On Close Encounters, Scriabin, Schoenberg, Bernstein

OK, here are some more details about how the crazy-awesome synthesizer/lightboard came together in Close Encounters of the Third Kind, courtesy of Ray Morton's 2007 book on the making of the film.


Maybe not surprisingly, it grew and evolved along with the crucial scene, known as the Box Canyon scene. Originally, Spielberg's idea was to use run&gun documentary style film of humans meeting aliens on a very hastily constructed tent base. [the idea of the Mothership landing in a McDonald's parking lot was nixed early on]. This grew to a runway, which became a stadium, which became a Box Canyon on the backside of Devil's Tower.

Except that there was no way they could shoot all that at night outdoors, so they ended up moving the entire production to Mobile, Alabama, where they created the world's largest soundstage out of a pair of WWII-era dirigible hangars, nearly bankrupting everyone in the process.

And though I mentioned Douglas Trumbull as a possible creator, Morton's book credits Spielberg and art director Joe Alves [who, as production designer on Jaws, had also created Bruce the shark]

Inspired by Russian composer Alexander Nikolayevich Scriabin (1872-1915), who had theorized that specific musical notes prompted listeners to think of specific colors, Spielberg came up with the idea of connecting the Moog synthesizer to an array of colored lights so that each time a note was played on the Moog, a corresponding color would flash in the array. Alves suggested that the colors appear on a huge video screen but Spielberg wanted something resembling an athletic field scoreboard. Developing this idea, Alves decided to segment the board into several rows of colored rectangular panels. He then needed to find a logical way to relate the colors on the lightboard with the musical notes being played on the synthesizer. He wasn't quite sure how to do this until he saw a television program that featured Leonard Bernstein talking about composer Arnold Schoenberg (1874-1951).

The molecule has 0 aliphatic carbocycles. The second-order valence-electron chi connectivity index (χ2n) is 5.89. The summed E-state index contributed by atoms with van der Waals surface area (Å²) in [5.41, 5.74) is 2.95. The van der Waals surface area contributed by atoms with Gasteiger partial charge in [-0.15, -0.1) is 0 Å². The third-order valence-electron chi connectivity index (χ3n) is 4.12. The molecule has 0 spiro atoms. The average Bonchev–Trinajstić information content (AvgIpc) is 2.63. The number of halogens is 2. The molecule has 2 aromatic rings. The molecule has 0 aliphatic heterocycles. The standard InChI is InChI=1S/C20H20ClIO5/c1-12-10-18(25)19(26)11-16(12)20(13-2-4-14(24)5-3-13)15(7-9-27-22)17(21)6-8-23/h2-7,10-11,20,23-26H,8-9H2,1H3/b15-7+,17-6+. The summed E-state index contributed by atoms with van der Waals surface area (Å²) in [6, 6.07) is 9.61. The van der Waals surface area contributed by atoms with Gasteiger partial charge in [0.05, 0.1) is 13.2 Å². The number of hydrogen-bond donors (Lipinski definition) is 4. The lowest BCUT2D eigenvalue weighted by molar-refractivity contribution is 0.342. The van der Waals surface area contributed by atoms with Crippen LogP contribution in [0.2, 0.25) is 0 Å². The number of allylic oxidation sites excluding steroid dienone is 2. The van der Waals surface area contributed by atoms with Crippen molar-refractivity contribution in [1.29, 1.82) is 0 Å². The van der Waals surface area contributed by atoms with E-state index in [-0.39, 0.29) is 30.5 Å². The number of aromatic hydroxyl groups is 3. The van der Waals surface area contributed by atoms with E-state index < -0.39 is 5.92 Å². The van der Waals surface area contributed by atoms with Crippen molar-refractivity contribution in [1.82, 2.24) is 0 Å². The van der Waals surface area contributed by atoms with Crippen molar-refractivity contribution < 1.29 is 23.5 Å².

Schoenberg had devised a method of musical composition that utilized all twelve tones in the chromatic scale. Realizing that there were also twelve colors in a secondary progression on the color wheel, Alves decided to link the tones and the colors (beginning with middle C and yellow), which gave him a row of twelve rectangles running across the board. He then added three more rows on top, consisting of lighter tones and higher octaves, and two more rows on the bottom, consisting of darker tones and lower octaves, for a total of seventy-two rectangles A full-scale version of this color board would be created when the actual set was built.

First off, how hilarious that Alves got the idea of a Schoenbergian twelve-tone scale from Bernstein; Bernstein hated that shit. I'm going to guess that Alves is referring to Bernstein's notorious Norton Lectures at Harvard in 1973, in which he argued for tonal music as a universal language against Schoenberg's chromatic system. The lectures titled, The Unanswered Question were aired on PBS.

Previously: Close Encounters Jam Session

Since 2001 here at greg.org, I've been blogging about the creative process—my own and those of people who interest me. That mostly involves filmmaking, art, writing, research, and the making thereof.

Many thanks to the Creative Capital | Warhol Foundation Arts Writers Program for supporting greg.org that time.

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